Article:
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Mental Health Inquiry says treat drugs as a health issue

The Mental Health and Addictions Inquiry has recommended that the government take strong action on alcohol and other drugs, including removing criminal sanctions for personal drug use and providing a broader range of health interventions instead.
These are among 40 recommendations made by the Inquiry in their report released today by Health Minister David Clark.

“The Mental Health and Addictions Inquiry has joined a chorus of other voices urging the government to treat drugs as a health and social issue. Based on these recommendations the government can be confident its plan to take a fresh approach to drugs is the right thing to do,” said Ross Bell, Drug Foundation Executive Director.

“The Inquiry has said that punitive approaches to drugs are ineffective in reducing drug use and create a barrier for people seeking help, and that criminal justice responses fail to acknowledge the root causes of drug addiction.

“The Inquiry highlights how health-based approaches to drug use, such as the Portugal model, show great promise for transforming how we do things now. They’ve proposed a new approach that includes removing criminal sanctions for personal possession, introducing health referrals and early intervention, increasing funding for addiction treatment, and expanding the range of health interventions available to people, especially community and peer-support services.”

Ross Bell says that this comprehensive public health model is consistent with the 2011 Law Commission drug law review and recent proposals from the Drug Foundation and other health agencies.



The Drug Foundation has thanked the Inquiry team for their public consultation efforts and the final report, and acknowledges the many thousands of people who shared their experiences.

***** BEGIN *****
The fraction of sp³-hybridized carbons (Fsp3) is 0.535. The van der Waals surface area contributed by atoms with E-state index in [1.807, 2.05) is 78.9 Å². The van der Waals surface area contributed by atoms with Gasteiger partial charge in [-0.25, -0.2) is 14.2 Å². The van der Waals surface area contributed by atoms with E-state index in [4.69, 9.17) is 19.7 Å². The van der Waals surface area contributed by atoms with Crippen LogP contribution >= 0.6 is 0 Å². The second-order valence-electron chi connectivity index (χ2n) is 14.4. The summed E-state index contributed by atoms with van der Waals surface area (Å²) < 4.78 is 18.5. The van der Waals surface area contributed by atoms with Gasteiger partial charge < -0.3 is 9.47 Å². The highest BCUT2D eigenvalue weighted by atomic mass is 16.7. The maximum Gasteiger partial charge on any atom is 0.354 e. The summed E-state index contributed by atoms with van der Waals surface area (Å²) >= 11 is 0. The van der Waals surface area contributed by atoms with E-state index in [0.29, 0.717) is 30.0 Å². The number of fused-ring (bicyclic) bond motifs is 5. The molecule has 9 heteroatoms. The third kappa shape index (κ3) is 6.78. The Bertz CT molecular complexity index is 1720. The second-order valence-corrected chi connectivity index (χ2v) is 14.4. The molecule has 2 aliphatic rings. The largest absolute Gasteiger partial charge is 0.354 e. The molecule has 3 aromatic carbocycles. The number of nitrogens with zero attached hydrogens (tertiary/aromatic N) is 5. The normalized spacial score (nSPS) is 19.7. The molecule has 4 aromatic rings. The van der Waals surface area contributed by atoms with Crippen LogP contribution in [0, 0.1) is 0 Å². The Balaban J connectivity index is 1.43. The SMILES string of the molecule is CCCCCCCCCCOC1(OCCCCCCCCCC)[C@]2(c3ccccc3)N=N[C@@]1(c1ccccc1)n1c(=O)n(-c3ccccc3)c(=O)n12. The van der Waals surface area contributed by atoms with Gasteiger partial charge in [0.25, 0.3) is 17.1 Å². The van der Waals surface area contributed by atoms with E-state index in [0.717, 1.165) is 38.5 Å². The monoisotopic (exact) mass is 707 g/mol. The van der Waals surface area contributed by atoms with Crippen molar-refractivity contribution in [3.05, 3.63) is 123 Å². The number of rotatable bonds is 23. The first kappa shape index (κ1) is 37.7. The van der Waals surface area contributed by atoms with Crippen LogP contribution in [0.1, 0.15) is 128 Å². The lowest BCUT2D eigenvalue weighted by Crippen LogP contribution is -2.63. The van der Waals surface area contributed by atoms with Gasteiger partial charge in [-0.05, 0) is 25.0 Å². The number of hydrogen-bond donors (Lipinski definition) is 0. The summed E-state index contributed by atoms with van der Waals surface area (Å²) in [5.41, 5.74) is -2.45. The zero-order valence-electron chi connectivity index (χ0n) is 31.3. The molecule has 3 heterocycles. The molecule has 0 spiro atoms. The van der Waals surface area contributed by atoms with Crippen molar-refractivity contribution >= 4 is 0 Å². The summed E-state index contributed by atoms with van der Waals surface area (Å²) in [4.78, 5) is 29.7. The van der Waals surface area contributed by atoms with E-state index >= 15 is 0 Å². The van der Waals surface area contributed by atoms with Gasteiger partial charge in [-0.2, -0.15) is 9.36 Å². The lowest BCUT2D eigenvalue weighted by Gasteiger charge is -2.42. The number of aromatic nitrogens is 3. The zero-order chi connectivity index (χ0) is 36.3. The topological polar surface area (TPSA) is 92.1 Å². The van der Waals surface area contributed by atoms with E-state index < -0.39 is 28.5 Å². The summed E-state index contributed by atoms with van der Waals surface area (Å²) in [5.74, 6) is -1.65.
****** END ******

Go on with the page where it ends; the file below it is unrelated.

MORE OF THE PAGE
“New Zealand’s mental health and addiction issues are complex and challenging and intersect deeply with underlying causes such as poverty, homelessness and social exclusion. We are impressed with the outcome of the Inquiry and the team’s ability to capture and reflect the voices of individuals, families and communities in a compelling way. Their report maps out a clear direction for the government to take.

“We especially endorse the recommendation to establish a Mental Health and Wellbeing Commission. The ambitious transformation proposed in the report needs leadership; New Zealand won’t succeed in this if it continues to do the same old thing. We also agree with their recommendation to improve cross-government coordination on alcohol and other drug policy,” said Mr Bell.

The Drug Foundation says the public expectations on the government to act on this report are high.

“Along with many health and social agencies, we released an open letter to the Prime Minister yesterday asking for the government to double funding to addiction treatment, harm reduction and prevention services, as well as replace criminal sanctions for drug use with health referrals and support. There is a strong consensus on taking a public health approach to drug issues. We now need the government to act and to demonstrate this in the 2019 wellbeing budget,” said Ross Bell.

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